University of Tasmania

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Habitat complexity, spatial scale and grazing interactions in a temperate river

posted on 2023-05-27, 15:58 authored by Robson, Belinda
Complex habitat architecture is associated with high species richness and is thought to weaken trophic interactions between species. This thesis examines the effect of different levels of architectural complexity on the strength of the trophic interaction that exists between algae and invertebrate grazers in Mountain River, Tasmania. This river contains two major riffle types, with contrasting habitat architecture: bedrock platforms, which have a very simple architecture, and boulder-cobble riffles, which are very complex. Two spatial scales of habitat architecture were studied: microhabitats and riffles. The research strategy began with one year of stratified sampling of the riffle types and their microhabitats for invertebrates. Two manipulative experiments were then carried out to determine the effect of contrasting riffle scale architectural complexity on trophic interaction strength between epilithic algae and invertebrate grazers. Grazers were removed from some experimental plots and not others and the response of the algae was measured. This was followed by a large scale experiment that simultaneously compared microhabitat scale and riffle scale architecture using artificial substrata. Grazers were removed from half of the substrates and the response in algal growth was measured. To observe the role of habitat architecture in the response by invertebrates to spates, invertebrate densities were censused regularly before and after a small spate. The differences in habitat architecture between the riffle types were quantified using fractal geometry. Invertebrate body size spectra were constructed from the seasonal samples and related to changes in fractal dimension with scale in order to determine whether habitat architecture had controlled animal body sizes. The dominant invertebrate species were the same in the two habitats; however, species richness was higher in the more complex riffle type, and animal densities were greater in the simpler riffle type. More complex riffle scale habitat architecture reduced the effect of the grazer population on the algal population. Manipulation of habitat architecture at two spatial scales indicated that microhabitat scale architecture had a greater influence on species richness and density than riffle scale architecture, and also determined the outcome of competition between grazing invertebrates. Rock tops in the more complex riffle type were a flow refuge from low magnitude flood events. The boulder-cobble riffles had a greater average fractal dimension than bedrock and showed changes in fractal dimension with scale that were absent in bedrock platforms. These differences in habitat shape could be directly related to differences in the body size spectra of the two habitats. Habitat architecture at both spatial scales therefore had a significant effect on all the aspects of invertebrate community structure and function that were studied.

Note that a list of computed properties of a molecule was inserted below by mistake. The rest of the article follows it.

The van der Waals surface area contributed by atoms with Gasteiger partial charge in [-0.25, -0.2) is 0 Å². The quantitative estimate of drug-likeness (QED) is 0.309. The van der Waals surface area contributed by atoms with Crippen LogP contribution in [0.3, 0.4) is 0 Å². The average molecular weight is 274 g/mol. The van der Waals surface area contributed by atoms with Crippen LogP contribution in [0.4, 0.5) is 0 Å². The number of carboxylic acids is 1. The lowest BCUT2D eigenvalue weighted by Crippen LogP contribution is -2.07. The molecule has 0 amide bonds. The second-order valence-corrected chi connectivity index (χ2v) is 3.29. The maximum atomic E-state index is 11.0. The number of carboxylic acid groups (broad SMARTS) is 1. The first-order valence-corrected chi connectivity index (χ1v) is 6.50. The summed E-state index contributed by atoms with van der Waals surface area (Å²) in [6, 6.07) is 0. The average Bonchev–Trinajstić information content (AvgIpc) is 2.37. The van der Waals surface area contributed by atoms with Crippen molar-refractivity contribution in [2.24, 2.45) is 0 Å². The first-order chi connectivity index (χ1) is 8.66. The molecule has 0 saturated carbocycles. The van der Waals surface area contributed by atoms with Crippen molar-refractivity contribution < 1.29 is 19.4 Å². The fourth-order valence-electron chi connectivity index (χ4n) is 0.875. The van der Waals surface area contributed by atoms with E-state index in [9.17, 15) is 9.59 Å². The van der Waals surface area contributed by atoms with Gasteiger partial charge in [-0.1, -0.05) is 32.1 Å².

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Copyright 1995 the author - The University is continuing to endeavour to trace the copyright owner(s) and in the meantime this item has been reproduced here in good faith. We would be pleased to hear from the copyright owner(s). Includes bibliographical references (leaves 147-159). Thesis (Ph.D.)--University of Tasmania, 1997

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